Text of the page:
What does the current yield curve tell us?

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Introduction

In May this year, the Reserve Bank of Australia (RBA) lowered the official cash rate to 2%. This move ushered in the lowest interest rate environment since 1959 when the money market was established in Australia. People often ask if it is worth investing in fixed income assets with a long horizon, such as annuities and long bond investments. There is a sense that ‘rates will have to rise’ and so people assume that it makes sense to wait.

In practice though, this is not always the case. A range of factors determine interest rates, and the yield curve already reflects expectations of the future. In many cases, even if the rate looks low, not waiting will be the best strategy.

The yield curve

The yield curve is a series of market prices for interest rate-linked securities that have been plotted to create a smooth curve. The securities on the curve range from short-dated deposits to longer maturity bonds. Typically, the curve slopes upwards: it rises, with the longer maturities reflecting the ‘term premium’ that a lender or investor demands for having money tied up for longer.

The yield curve is the market’s best view of expected changes to future interest rates. All around the world, highly motivated traders, analysts and investors are making decisions about the likely movements of interest rates for up to 30 years into the future. If those market participants think, for example, that interest rates are going up in 2017, you would already be able to see higher yields in the prices at the relevant part of the yield curve. Let’s have a look at what the current yield curve is saying.

The chart below shows the market forecast for interest rates based on Australian government bonds with maturities out to 2037. The curve initially descends, then is flat for a while, but eventually slopes upwards. What the curve shows is that the market is saying: “We don’t think interest rates are going up before 2017 and they are likely to remain below 4%.”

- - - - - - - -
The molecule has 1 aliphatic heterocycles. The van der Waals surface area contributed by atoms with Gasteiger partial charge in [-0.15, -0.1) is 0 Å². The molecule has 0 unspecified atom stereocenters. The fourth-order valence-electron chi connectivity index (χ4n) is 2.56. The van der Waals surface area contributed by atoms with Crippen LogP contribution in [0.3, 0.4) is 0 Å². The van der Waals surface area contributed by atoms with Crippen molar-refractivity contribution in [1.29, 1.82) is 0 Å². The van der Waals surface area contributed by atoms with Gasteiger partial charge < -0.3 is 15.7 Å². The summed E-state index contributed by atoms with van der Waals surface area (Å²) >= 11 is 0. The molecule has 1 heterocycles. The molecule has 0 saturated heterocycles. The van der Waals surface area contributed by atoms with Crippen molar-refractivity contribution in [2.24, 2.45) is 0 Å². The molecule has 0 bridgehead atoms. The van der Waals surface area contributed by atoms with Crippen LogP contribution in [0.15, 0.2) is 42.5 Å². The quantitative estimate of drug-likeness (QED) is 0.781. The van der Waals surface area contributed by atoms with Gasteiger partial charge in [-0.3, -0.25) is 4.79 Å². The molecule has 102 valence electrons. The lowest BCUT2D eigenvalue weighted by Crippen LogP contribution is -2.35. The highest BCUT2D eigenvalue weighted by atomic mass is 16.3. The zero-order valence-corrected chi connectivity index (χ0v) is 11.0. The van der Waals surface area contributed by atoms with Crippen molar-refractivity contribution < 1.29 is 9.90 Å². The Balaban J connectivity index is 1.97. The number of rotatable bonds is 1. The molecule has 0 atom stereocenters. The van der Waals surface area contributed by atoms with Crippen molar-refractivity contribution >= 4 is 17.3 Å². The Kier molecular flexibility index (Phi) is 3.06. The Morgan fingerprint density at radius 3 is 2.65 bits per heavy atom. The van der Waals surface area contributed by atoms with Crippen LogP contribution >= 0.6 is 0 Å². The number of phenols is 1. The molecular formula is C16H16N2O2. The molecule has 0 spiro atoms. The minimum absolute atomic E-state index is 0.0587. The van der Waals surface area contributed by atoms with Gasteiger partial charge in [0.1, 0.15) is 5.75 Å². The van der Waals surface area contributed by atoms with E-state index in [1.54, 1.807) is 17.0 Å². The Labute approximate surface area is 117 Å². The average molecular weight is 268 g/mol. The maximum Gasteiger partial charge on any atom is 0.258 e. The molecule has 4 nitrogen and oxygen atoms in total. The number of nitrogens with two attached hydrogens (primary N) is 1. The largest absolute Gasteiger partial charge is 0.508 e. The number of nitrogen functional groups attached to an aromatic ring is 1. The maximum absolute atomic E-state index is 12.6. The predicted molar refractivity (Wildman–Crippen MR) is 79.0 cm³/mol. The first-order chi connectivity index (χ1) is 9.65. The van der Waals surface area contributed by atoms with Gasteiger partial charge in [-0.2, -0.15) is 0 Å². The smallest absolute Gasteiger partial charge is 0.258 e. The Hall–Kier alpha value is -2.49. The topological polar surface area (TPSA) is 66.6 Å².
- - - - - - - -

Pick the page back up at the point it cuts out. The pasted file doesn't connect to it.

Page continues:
AM Chart1 140815The role of long dated assets in times of low interest rates

In the accumulation stage, fixed interest assets are used primarily to minimise losses when markets fall. Low returns don’t change the need to manage risk and long-dated assets provide that benefit. Investors in a low rate environment might need to take on more risk, elsewhere in the portfolio, to reach their targets, but the risk-reducing role of bonds remains. Also, low rates will not affect the yield to maturity of a fixed income asset held to term, regardless of what the ‘mark-to-market’ might look like.

In retirement, long dated bonds and annuities are used to generate secure income, not just reduce risk, so the return should matter. Putting aside the option to take more risk, the question is can a retiree generate more secure income by avoiding long dated fixed interest assets?

Is it better to wait?